I don't need to tell you how grim the future can sometimes look from my 27-year-old vantage point. You know all about climate change and deforestation and mass extinction and historic drought and ocean acidification.
How the global recession as felt by my overeducated and underemployed millennial generation never really ended. And that the one-per-cent's stranglehold on our future seems to asphyxiate any serious efforts at making the world a better place. So are we screwed?
Well, first let me introduce myself. Like many millennials I was raised in a middle-class milieu more trustful of creativity than authority, and told if I pursued my dreams money and recognition would follow. Yet after pursuing them through four years of journalism school I graduated disoriented and broke into the recession. Among my cohort I was lucky to land steady work with The Tyee, and in addition to living through one global crisis after another, I now began to chronicle them.
After six years of writing about ecological collapse, industrial greed, and a political system hostile to change, hope for the future was the last thing I expected to find. But recently I started to sense its faintest glimmers. The global grip of polluting companies is slowly slipping. Sustainability is becoming a cultural norm. Millennials, self-obsessed though we may be, are seeking alternatives to the consumer lifestyles that created our current mess. These felt to me like tremors of a generational shift.
What's to come?
Still, I wanted to be certain. So I persuaded The Tyee's founder and editor-in-chief David Beers to let me drop all other reporting commitments and pursue the big -- yet often unspoken -- question of my generation: Are we screwed? Over the coming months I'll be prospecting for hope on the frontlines of a cultural transformation led to a large extent by millennials like myself. More and more these days, I'm finding, those frontlines are being reconfigured in ways strange, fascinating and exciting.
Who would have guessed a generation ago that some of the most effective fixes to our planet's troubles might be found in the vast troves of digital data we create each hour, minute and second? But that by extracting previously unknowable patterns from this data we risk destabilizing the foundations of human identity? I spoke recently with globetrotting futurist Gerd Leonhard, whose views on the promise and peril of "big data" are explored in part one of my series, which runs on The Tyee next week.
Are we screwed? Not necessarily, he said. Nor do those attending the Globe 2014 sustainability conference in Vancouver later this month believe so either. I'll also be there, paying close attention to paradigm-shifting trends like the circular economy, biomimicry and stranded assets. Then, two weeks later, I'll be filing dispatches from Bloomberg New Energy Finance's invite-only energy summit in New York, featuring the likes of Michael Bloomberg, U.S. Secretary of Energy Dr. Ernest Moniz and European climate commissioner Connie Hedegaard.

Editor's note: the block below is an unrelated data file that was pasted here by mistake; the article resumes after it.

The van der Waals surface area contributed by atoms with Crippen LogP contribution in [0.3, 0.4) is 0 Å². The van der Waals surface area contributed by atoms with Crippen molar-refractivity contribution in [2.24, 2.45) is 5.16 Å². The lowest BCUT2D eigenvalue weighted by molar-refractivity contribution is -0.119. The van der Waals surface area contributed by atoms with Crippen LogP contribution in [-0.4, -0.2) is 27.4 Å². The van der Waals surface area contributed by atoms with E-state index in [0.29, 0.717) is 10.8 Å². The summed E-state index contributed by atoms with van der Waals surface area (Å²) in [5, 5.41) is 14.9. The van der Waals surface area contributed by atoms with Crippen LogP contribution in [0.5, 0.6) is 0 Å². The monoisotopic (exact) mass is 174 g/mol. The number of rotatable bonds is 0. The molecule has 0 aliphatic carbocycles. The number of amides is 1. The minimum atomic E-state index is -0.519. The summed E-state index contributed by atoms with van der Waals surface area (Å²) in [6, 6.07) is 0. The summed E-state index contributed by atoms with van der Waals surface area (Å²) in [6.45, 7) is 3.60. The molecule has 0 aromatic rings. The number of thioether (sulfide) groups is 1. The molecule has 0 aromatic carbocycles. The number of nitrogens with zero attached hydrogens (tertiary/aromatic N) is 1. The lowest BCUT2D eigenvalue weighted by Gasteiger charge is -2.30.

As my series progresses you won't hear so much about the high-level politics around oil pipelines, national carbon policies or a global agreement on greenhouse gas emissions. That's not because I think those arenas aren't important -- they are, and my colleagues at The Tyee are doing a great job reporting on them. But progress on such issues is for now slow, halting and bitterly disputed. I'm more interested these days in the rapid changes underway elsewhere in North American culture.
Like, for instance, the rise of a "collaborative" or "sharing" economy, led by 18 to 34-year-olds, in which people buy access to networks of goods and services instead of owning things outright. More than 40 per cent of Canadians already take part in this emerging sector, recent research estimated -- one whose size may double over the next year. Could such a shift create stronger communities better able to shrink humankind's ecological footprint? Or is it just neo-liberalism in nicer clothing?
Internet of Things. Distributed generation. 4D printing. Smart cities. Net-positive design. These and other trends I've described above are the types of cultural changes I hope to track and better understand over the coming months. Taken together, I sense the potential for a generational shift towards a less constrictive future, one more respectful to planet Earth, and where the individual actions of millennials like myself have meaning. So what do you think: Are we screwed?
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